Labour Views February 6, 2015
Written by Gayla Thunstrom, Acting President Northern Territories Federation of Labour
As president of the NTFL Mary Lou Cherwaty was regular contributor to the Labour View column since 2007. She has recently left the north to work in the labour movement in Manitoba. NTFL Kivalliq Vice President Maureen Doherty caught up with Mary Lou and asked her to reflect on her term as President and share with us, her parting thoughts on labour issues facing the north.
What changes have you seen in the Northern Federation of Labour during your time as President?
Since I was elected in 2004, the membership of the NTFL has grown from 6200 to over 10000 members. The office location has moved 3 times, and is scheduled to move again when the UNW building is completed. Conventions used to be held every 2 years, but changed to every 3 years back in 2008. Delegates have voted to increase the number of Executive Council members to ensure that there is a Vice-President for each Territory and to split the duties of the Secretary/Treasurer into 2 separate roles. At the most recent Convention, a designated seat for a Youth Vice-President was created to better connect with young members and ensure their voices are heard.
What do you consider to be the accomplishments of the NTFL under your leadership?
Aside from the growth in membership, the NTFL secured a very successful training partnership with the Workers’ Safety and Compensation Commission, which is still flourishing. The courses provide participants with a much greater understanding of the workers’ compensation system and the benefits of early and safe return-to-work. Most recently, new curriculum has been added to train effective Health and Safety Committees.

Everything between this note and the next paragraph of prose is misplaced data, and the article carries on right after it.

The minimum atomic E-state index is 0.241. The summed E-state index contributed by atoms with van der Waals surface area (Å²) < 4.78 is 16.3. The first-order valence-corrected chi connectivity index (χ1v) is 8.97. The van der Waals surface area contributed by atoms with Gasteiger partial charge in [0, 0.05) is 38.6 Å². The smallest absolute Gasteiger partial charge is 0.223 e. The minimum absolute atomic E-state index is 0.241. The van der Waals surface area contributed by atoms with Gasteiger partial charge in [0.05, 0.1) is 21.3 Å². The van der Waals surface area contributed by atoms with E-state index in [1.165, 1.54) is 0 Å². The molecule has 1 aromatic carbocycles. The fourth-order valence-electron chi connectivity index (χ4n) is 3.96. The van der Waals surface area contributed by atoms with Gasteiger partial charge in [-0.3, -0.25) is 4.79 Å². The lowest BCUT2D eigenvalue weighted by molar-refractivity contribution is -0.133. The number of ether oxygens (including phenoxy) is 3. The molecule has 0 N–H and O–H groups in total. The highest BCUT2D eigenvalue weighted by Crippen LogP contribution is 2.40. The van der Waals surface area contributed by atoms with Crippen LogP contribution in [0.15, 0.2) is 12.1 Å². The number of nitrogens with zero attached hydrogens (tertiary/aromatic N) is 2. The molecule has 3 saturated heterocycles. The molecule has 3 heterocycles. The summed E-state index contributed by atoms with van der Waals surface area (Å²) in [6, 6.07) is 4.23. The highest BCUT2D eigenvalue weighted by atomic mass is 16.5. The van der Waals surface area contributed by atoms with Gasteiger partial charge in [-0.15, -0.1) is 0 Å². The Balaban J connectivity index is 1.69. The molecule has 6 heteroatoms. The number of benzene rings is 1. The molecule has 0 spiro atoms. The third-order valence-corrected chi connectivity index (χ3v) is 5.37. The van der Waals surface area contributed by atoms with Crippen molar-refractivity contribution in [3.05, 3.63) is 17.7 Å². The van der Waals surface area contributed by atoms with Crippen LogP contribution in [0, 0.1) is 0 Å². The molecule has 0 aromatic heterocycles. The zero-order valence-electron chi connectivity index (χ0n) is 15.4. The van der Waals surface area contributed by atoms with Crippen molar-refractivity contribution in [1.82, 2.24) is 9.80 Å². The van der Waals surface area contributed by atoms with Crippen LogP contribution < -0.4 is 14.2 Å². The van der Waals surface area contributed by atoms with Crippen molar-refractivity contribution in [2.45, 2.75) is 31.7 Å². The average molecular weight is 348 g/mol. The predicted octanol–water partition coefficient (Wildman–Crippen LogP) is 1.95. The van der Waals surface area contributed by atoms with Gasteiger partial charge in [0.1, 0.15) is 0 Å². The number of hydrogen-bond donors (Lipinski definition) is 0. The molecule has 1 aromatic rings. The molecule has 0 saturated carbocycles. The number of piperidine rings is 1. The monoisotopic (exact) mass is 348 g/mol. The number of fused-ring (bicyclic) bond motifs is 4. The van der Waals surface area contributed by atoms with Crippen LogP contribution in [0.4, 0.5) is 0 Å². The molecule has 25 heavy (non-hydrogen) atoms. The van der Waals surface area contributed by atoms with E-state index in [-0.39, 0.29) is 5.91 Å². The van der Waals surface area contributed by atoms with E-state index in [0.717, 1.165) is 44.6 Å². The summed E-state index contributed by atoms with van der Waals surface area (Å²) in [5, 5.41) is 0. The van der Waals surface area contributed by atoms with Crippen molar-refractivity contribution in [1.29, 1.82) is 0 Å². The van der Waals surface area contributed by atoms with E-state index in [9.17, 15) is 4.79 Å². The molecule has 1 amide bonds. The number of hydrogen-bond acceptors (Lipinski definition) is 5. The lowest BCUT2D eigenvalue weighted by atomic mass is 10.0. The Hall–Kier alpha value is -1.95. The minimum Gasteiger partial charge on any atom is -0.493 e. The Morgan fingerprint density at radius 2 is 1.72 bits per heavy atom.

In partnership with the Canadian Labour Congress, the NTFL hosted a very engaging 2-day seminar about/and for Temporary Foreign Workers.
Through collaboration with affiliates, the NTFL ran successful campaigns to increase minimum wage rates, implement new occupational health and safety regulations, and help protect the defined benefit pension plan under NEBS.
Also, at every election opportunity, we have encouraged and supported progressive, labour-friendly candidates to run for office.
Why is it important for the Labour Movement to be involved in politics?
Governments, at all levels, shape the world we live in. The Labour Movement needs to do a better job of educating our members – and all workers – about how decisions that are made by politicians affect their work, their lives, their families, and their communities.
We certainly wouldn’t elect our bosses to be our shop stewards, so why the hell are we electing them to run our governments?
One of the very most important things every worker must do is VOTE; and vote for a candidate that actually cares about workers!
Can you tell us about your new role?
Yes of course. I am thrilled to be working with the Manitoba Nurses Union as a Labour Relations Officer, specializing in Workers’ Compensation.
What do you see as some immediate challenges facing the Labour Movement in the north?
This year’s biggest challenge in the NWT will be to maintain voter engagement throughout three elections – municipal, territorial and federal. In Nunavut, it will be all about ensuring that workers elect a new, progressive Member of Parliament.
In both territories, continuing the fight to protect pensions, healthcare and good jobs; and to lobby for a national childcare program and retirement security for all will be ongoing challenges that cannot be ignored.
My sincerest wishes for continued success.
Mary Lou Cherwaty